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Re: NSSearchPathForDirectoriesInDomains and non-existing directories

From: Andriy Gapon
Subject: Re: NSSearchPathForDirectoriesInDomains and non-existing directories
Date: Tue, 25 Oct 2005 15:33:58 +0300
User-agent: Mozilla Thunderbird 1.0.7 (X11/20051016)

on 25/10/2005 02:57 Sheldon Gill said the following:
> I think you've mis-diagnosed the behaviour problem. It isn't in
> NSSearchPath() but rather the calling code.

I agree that the code in NSColorList is not robust enough to handle
absent ~/GNUstep/Library directory. It should probably simply skip
saving color list of NSSearchPath() returns empty array.

> Creation of a path isn't and
> shouldn't be the responsibility of NSSearchPath(). That needs to be
> handled elsewhere. Generally it is, by the way.

Maybe there is some tool/routine that automatically creates all required
GNUstep directory hierarchy in user home directory ? It would be very
convenient for the first-time users of GNUstep.

> There is some sense in (1) but the question arises: "what do you do when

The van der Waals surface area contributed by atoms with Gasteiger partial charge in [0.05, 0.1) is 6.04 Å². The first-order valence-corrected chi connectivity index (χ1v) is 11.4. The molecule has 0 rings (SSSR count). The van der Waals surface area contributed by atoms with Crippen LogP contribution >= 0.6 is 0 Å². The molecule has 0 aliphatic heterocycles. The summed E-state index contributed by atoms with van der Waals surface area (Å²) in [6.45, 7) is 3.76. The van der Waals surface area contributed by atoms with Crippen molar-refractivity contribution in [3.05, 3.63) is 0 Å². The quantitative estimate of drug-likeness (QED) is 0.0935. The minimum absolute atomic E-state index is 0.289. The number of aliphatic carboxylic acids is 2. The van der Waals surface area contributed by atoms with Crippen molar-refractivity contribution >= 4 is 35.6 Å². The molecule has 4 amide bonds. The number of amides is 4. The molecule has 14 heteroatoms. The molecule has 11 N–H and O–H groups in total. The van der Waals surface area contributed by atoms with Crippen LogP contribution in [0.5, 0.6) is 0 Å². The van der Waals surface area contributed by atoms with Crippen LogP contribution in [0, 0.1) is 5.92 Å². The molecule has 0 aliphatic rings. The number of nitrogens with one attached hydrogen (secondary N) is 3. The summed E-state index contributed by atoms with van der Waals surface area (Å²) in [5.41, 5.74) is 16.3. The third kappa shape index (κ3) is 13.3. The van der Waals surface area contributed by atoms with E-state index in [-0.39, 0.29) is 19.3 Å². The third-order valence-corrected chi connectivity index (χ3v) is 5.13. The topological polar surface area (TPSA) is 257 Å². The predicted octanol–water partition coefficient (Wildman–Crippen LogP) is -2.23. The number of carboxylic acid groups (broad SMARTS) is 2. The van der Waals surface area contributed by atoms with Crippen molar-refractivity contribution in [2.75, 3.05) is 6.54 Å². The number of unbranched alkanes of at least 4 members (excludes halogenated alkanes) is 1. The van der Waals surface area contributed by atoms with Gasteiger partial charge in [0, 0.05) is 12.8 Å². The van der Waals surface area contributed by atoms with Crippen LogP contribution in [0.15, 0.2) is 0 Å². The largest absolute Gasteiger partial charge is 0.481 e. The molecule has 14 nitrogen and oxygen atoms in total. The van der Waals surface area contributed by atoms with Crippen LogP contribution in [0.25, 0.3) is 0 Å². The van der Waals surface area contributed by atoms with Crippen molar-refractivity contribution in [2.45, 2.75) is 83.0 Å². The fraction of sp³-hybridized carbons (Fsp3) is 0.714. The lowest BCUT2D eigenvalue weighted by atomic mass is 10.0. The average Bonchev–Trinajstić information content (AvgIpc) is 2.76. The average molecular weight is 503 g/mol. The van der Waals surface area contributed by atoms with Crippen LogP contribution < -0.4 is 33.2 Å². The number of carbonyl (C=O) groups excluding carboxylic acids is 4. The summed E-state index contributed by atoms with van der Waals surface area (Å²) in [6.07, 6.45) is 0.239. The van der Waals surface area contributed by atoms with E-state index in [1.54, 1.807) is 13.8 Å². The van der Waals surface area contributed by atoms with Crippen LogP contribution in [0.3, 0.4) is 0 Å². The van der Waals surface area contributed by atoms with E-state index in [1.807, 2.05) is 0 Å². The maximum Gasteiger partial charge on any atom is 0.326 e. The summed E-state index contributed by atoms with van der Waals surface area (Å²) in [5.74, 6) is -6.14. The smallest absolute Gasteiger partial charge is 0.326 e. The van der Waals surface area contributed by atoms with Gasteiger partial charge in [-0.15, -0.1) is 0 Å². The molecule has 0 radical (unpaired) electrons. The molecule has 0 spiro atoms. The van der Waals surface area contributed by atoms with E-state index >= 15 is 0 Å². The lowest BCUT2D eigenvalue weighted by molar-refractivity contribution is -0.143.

> the specified directory doesn't make sense on the current system?"

I agree that in the case you describe there should be no path returned.
But consider the other side of the coin - what if specific directory
does make sense but for some reason was not created (as it was in my
case) ? We don't even give a chance for calling code to know that path.
I think that the logic in NSSearchPath() for determining whether
directory makes sense or not based on its existense is flawed.

BTW, not that this really makes any difference, but may be of ineterest
to you:
"But, hey, does NSSearchPathForDirectoriesInDomains() actually check to
see if the directory it just pointed us to physically exists, or is it
just saying, 'Here's the name of the directory, hope that works out for

In my informal tests, it appears that it just spits out the path that
the folder should be at. It doesn't bother to check if the folder exists
or not.

Another link, contains very nice explanation for the function in
question (however it does not cover the question), much better than the
function's documentation:

Andriy Gapon

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